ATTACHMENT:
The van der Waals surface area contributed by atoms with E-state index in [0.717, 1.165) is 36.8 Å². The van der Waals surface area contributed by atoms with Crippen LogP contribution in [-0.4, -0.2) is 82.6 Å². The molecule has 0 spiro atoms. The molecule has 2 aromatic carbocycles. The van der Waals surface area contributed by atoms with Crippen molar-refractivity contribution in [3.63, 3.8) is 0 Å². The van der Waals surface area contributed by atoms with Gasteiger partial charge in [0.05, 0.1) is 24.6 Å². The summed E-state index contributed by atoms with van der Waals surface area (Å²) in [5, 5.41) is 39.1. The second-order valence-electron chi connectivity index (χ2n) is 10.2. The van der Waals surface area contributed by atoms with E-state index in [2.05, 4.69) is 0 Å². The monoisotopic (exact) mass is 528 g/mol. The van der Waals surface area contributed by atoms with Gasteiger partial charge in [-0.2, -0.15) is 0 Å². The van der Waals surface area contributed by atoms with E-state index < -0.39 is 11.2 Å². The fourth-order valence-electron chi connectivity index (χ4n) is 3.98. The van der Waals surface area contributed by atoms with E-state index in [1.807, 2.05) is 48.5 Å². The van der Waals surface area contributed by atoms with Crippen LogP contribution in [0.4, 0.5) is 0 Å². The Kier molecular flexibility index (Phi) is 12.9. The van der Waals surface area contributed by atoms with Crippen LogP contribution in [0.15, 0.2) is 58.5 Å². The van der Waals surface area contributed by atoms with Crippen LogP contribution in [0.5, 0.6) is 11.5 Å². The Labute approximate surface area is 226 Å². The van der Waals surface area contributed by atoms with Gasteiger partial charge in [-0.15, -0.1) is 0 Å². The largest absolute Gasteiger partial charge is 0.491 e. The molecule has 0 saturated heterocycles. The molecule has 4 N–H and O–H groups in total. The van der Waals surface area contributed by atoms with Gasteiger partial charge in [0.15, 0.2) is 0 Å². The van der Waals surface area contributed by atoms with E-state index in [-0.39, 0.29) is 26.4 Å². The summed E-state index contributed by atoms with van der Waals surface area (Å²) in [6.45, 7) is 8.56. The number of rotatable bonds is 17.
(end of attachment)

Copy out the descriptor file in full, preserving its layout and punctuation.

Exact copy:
The van der Waals surface area contributed by atoms with E-state index in [0.717, 1.165) is 36.8 Å². The van der Waals surface area contributed by atoms with Crippen LogP contribution in [-0.4, -0.2) is 82.6 Å². The molecule has 0 spiro atoms. The molecule has 2 aromatic carbocycles. The van der Waals surface area contributed by atoms with Crippen molar-refractivity contribution in [3.63, 3.8) is 0 Å². The van der Waals surface area contributed by atoms with Gasteiger partial charge in [0.05, 0.1) is 24.6 Å². The summed E-state index contributed by atoms with van der Waals surface area (Å²) in [5, 5.41) is 39.1. The second-order valence-electron chi connectivity index (χ2n) is 10.2. The van der Waals surface area contributed by atoms with E-state index in [2.05, 4.69) is 0 Å². The monoisotopic (exact) mass is 528 g/mol. The van der Waals surface area contributed by atoms with Gasteiger partial charge in [-0.2, -0.15) is 0 Å². The van der Waals surface area contributed by atoms with E-state index < -0.39 is 11.2 Å². The fourth-order valence-electron chi connectivity index (χ4n) is 3.98. The van der Waals surface area contributed by atoms with E-state index in [1.807, 2.05) is 48.5 Å². The van der Waals surface area contributed by atoms with Crippen LogP contribution in [0.4, 0.5) is 0 Å². The Kier molecular flexibility index (Phi) is 12.9. The van der Waals surface area contributed by atoms with Crippen LogP contribution in [0.15, 0.2) is 58.5 Å². The van der Waals surface area contributed by atoms with Crippen LogP contribution in [0.5, 0.6) is 11.5 Å². The Labute approximate surface area is 226 Å². The van der Waals surface area contributed by atoms with Gasteiger partial charge in [-0.15, -0.1) is 0 Å². The largest absolute Gasteiger partial charge is 0.491 e. The molecule has 0 saturated heterocycles. The molecule has 4 N–H and O–H groups in total. The van der Waals surface area contributed by atoms with Gasteiger partial charge in [0.15, 0.2) is 0 Å². The van der Waals surface area contributed by atoms with E-state index in [-0.39, 0.29) is 26.4 Å². The summed E-state index contributed by atoms with van der Waals surface area (Å²) in [6.45, 7) is 8.56. The number of rotatable bonds is 17.